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Re: [XP] Re: Agile Developers and Jehovah Witnesses - separated at birth?

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  • Brad Appleton
    ... Well - as I mentioned this was numerous projects and teams between 1985-1995 (and we paired less than 20%). Pairing (or not) didnt really effect TCO for us
    Message 1 of 15 , Nov 27, 2005
      Ron Jeffries wrote:
      >>So I would say my experience has been that pairing doesnt have too much
      >>impact on the effectiveness of TCO. I think its possible that more
      >>pairing might mean less updates after-the-fact to correct things like
      >>coding-standards violations or other fixes, etc., but it didnt really
      >>change our feelings about the relative goodness or effectiveness of TCO.
      >
      > How is it that one data point, "we paired about 20% and everything
      > went fine", tell us much at all about the effect of more, or less,
      > pairing?

      Well - as I mentioned this was numerous projects and teams between
      1985-1995 (and we paired less than 20%).

      Pairing (or not) didnt really effect TCO for us as far as I can tell. We
      still did code-reviews either way. Pairing for us would typically catch
      things before the code-review. If something made it past code reviews
      and (possibly additionally) pairing, that was not caught by testing, it
      was usually either an issue of coding standards, or of design or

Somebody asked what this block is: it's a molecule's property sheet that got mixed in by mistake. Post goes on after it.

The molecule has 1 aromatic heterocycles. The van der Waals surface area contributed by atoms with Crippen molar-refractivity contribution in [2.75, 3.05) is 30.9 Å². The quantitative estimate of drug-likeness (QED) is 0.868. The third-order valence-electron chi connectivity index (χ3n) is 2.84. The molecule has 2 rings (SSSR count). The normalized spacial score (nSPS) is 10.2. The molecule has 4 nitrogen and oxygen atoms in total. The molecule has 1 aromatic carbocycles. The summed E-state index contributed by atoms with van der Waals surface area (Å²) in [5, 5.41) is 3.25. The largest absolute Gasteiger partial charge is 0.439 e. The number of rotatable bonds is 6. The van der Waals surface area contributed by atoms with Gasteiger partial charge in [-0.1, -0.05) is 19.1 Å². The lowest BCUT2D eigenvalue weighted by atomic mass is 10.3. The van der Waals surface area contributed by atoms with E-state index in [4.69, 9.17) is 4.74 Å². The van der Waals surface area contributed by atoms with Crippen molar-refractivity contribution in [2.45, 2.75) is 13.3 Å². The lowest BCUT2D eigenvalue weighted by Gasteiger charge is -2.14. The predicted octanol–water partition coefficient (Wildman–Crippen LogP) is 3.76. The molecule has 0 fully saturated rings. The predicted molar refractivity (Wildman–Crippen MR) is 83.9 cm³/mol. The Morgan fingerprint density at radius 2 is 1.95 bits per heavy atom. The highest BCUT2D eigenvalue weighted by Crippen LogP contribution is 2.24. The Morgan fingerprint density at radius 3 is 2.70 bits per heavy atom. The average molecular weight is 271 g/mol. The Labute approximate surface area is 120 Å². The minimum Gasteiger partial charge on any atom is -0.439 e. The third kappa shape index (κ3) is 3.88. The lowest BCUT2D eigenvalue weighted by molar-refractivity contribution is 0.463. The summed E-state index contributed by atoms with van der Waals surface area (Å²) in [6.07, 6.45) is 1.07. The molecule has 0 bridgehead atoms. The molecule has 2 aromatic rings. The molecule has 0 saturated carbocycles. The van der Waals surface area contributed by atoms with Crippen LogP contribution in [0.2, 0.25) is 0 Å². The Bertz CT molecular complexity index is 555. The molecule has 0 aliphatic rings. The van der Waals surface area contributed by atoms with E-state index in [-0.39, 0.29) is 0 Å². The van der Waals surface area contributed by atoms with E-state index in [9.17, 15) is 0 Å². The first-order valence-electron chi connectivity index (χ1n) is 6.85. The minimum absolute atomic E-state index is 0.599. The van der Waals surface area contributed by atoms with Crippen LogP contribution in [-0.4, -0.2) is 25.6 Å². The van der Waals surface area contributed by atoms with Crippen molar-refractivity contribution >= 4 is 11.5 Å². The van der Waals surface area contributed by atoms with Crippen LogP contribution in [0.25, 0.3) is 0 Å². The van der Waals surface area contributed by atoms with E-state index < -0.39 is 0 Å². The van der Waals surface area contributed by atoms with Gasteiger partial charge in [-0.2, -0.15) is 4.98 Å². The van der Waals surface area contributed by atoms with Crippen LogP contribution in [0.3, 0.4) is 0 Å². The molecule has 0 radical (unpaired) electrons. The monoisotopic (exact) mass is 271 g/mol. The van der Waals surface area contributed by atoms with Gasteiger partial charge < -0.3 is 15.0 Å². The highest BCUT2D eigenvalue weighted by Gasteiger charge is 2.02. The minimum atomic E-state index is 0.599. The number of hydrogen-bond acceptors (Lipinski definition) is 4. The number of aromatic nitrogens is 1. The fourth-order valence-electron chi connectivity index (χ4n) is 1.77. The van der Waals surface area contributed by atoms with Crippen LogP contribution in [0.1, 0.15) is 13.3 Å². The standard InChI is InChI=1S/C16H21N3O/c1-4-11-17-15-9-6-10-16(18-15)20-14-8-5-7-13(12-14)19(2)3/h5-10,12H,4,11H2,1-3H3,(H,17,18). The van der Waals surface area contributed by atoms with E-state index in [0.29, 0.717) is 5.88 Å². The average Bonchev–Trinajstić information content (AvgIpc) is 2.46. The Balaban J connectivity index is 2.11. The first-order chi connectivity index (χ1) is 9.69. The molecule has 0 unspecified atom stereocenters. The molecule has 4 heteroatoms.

requirements.

      What I call a "collective ownership update" is when someone makes a
      change to code that wasnt written by them in order to correct a problem
      (e.g., coding standard violation) or to improve (simplify) the design.

      Im assuming that more pairing would have perhaps caught more of these
      things and that the effect on collective ownership would have been that
      fewer "collective ownership" updates would have been needed. So it would
      have conceivably decreased some parallel development of certain files.

      * Some folks would consider that as hampering the effectiveness of TCO,
      but we would more likely have felt just the opposite

      Where it made the biggest difference IMHO is was if the collective
      ownership update was made its own separate change (and committed right
      aferward) or if it was done as part of another task someone was working
      on, and wasnt "committed" until they finished the rest of the task.

      What I saw was that if the "collective ownership" change was simply
      fixing adherence to coding standards, it didnt seem to make too much
      difference if it was committed "by itself" or as part of a larger task.

      However, if it was fixing a behavioral problem or fixing/improving a
      structural issue in the code, then fixing it as part of a larger task
      was perhaps easier for the developer, but not as useful to the rest of
      the team. If was better for the team to be able to see (and
      build/integrate) with that behavioral or structural change sooner rather
      than later (no big surprise here).

      --
      Brad Appleton <brad@...> www.bradapp.net
      Software CM Patterns (www.scmpatterns.com)
      Effective Teamwork, Practical Integration
      "And miles to go before I sleep" --Robert Frost
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